Series: Cambridge Manuals in Archaeology
279 pages, b/w photos, 42 tables
Palaeopathology is designed to help bone specialists with diagnosis of diseases in skeletal assemblages. It suggests an innovative method of arriving at a diagnosis in the skeleton by applying what are referred to as `operational definitions'. The aim is to ensure that all those who study bones will use the same criteria for diagnosing disease, which will enable valid comparisons to be made between studies. Palaeopathology is based on modern clinical knowledge and provides background information so that those who read it will understand the natural history of bone diseases, and this will enable them to draw reliable conclusions from their observations. Details of bone metabolism and the fundamentals of basic pathology are also provided, as well as a comprehensive and up-to-date bibliography. A short chapter on epidemiology provides information on how best to analyze and present the results of a study of human remains.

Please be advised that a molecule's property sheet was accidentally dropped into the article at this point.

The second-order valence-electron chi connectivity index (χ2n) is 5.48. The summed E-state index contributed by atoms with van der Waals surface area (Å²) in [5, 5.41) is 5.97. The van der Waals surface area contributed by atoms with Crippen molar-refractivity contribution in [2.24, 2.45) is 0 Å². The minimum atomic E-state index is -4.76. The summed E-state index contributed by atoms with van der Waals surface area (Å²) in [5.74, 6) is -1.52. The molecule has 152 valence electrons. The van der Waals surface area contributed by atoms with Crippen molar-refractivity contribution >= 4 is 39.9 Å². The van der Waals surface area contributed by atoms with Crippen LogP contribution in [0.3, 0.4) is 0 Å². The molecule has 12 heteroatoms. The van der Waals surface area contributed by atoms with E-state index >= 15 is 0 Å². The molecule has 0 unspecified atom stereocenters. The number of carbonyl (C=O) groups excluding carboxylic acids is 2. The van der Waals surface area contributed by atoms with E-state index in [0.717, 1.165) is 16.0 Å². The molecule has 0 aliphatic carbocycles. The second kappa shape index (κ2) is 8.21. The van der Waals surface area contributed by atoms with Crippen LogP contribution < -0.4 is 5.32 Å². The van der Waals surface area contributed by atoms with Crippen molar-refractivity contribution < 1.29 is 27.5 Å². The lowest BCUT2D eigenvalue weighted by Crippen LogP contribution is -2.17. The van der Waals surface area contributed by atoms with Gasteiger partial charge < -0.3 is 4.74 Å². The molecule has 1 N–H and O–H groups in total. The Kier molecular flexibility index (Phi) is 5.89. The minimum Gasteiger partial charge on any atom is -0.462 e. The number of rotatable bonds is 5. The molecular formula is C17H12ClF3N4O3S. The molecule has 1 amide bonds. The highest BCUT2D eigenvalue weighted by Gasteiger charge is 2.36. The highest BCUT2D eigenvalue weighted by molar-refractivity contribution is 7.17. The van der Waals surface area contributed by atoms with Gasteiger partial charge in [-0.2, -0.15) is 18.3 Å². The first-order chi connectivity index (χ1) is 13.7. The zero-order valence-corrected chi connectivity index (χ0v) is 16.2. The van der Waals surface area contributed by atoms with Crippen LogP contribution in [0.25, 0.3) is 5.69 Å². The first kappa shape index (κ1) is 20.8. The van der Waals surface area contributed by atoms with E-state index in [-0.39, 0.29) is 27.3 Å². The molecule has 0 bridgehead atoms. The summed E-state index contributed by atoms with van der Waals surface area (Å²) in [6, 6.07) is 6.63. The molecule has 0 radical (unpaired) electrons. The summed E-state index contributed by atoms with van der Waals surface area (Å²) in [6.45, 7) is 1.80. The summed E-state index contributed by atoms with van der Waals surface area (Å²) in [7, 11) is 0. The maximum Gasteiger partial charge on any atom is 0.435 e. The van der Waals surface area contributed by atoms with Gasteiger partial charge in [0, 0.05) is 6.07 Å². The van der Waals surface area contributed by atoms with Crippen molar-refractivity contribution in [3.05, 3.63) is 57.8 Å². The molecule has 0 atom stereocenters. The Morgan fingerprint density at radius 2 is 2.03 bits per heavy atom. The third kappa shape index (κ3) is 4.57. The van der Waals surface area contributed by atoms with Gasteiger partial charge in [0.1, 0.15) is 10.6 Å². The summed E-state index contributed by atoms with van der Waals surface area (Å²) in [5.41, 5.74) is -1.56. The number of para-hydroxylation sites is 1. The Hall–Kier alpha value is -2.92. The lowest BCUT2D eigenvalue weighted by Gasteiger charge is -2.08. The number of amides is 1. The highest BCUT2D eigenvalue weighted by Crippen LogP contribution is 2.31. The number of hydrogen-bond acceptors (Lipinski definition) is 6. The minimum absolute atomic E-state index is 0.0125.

1. Introduction, and diagnosis
2. Bone metabolism and pathology
3. Diseases of joints: osteoarthritis
4. Other joint diseases
5. Bone forming and DISH
6. Infectious diseases
7. Metabolic diseases
10. Disorders of growth and development
11. Soft tissue diseases
12. Dental disease
13. An introduction to epidemiology
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Professor Tony Waldron teaches palaeopathology at the Institute of Archaeology, University College London. The author of about 300 peer-reviewed papers in medical, scientific, and archaeology journals, as well as books on occupational medicine and palaeoepidemiology, he is co-founder of the International Journal of Osteoarchaeology and served as co-editor for its first decade. He is a Fellow of the Royal College of Physicians of London, the Royal Society of Medicine, the Institute of Biology, and the Royal Anthropological Institute.